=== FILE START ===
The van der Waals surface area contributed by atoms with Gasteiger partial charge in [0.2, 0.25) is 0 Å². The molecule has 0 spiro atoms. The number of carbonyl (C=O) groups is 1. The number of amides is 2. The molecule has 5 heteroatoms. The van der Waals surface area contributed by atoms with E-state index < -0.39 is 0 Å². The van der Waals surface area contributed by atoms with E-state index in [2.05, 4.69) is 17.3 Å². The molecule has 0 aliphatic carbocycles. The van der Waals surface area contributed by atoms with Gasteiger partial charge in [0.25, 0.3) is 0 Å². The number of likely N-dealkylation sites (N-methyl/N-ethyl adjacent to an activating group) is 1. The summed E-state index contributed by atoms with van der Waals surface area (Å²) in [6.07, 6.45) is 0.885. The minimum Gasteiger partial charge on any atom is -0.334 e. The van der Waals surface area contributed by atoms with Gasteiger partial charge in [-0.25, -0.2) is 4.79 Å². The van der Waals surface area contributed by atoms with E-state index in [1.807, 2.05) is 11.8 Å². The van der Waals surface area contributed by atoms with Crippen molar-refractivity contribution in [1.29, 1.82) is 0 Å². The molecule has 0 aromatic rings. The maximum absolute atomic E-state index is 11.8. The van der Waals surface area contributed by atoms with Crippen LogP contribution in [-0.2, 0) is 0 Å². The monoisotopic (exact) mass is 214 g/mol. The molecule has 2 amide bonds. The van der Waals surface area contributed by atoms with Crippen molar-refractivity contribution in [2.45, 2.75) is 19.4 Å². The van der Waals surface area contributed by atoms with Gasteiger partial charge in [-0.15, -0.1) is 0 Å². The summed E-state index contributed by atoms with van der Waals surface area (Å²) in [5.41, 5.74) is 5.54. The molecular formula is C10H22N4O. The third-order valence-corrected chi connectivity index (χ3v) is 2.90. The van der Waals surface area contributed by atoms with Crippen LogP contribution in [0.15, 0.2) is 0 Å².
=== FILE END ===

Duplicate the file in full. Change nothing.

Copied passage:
The van der Waals surface area contributed by atoms with Gasteiger partial charge in [0.2, 0.25) is 0 Å². The molecule has 0 spiro atoms. The number of carbonyl (C=O) groups is 1. The number of amides is 2. The molecule has 5 heteroatoms. The van der Waals surface area contributed by atoms with E-state index < -0.39 is 0 Å². The van der Waals surface area contributed by atoms with E-state index in [2.05, 4.69) is 17.3 Å². The molecule has 0 aliphatic carbocycles. The van der Waals surface area contributed by atoms with Gasteiger partial charge in [0.25, 0.3) is 0 Å². The number of likely N-dealkylation sites (N-methyl/N-ethyl adjacent to an activating group) is 1. The summed E-state index contributed by atoms with van der Waals surface area (Å²) in [6.07, 6.45) is 0.885. The minimum Gasteiger partial charge on any atom is -0.334 e. The van der Waals surface area contributed by atoms with Gasteiger partial charge in [-0.25, -0.2) is 4.79 Å². The van der Waals surface area contributed by atoms with E-state index in [1.807, 2.05) is 11.8 Å². The van der Waals surface area contributed by atoms with Crippen molar-refractivity contribution in [1.29, 1.82) is 0 Å². The molecule has 0 aromatic rings. The maximum absolute atomic E-state index is 11.8. The van der Waals surface area contributed by atoms with Crippen LogP contribution in [-0.2, 0) is 0 Å². The monoisotopic (exact) mass is 214 g/mol. The molecule has 2 amide bonds. The van der Waals surface area contributed by atoms with Crippen molar-refractivity contribution in [2.45, 2.75) is 19.4 Å². The van der Waals surface area contributed by atoms with Gasteiger partial charge in [-0.15, -0.1) is 0 Å². The summed E-state index contributed by atoms with van der Waals surface area (Å²) in [5.41, 5.74) is 5.54. The molecular formula is C10H22N4O. The third-order valence-corrected chi connectivity index (χ3v) is 2.90. The van der Waals surface area contributed by atoms with Crippen LogP contribution in [0.15, 0.2) is 0 Å².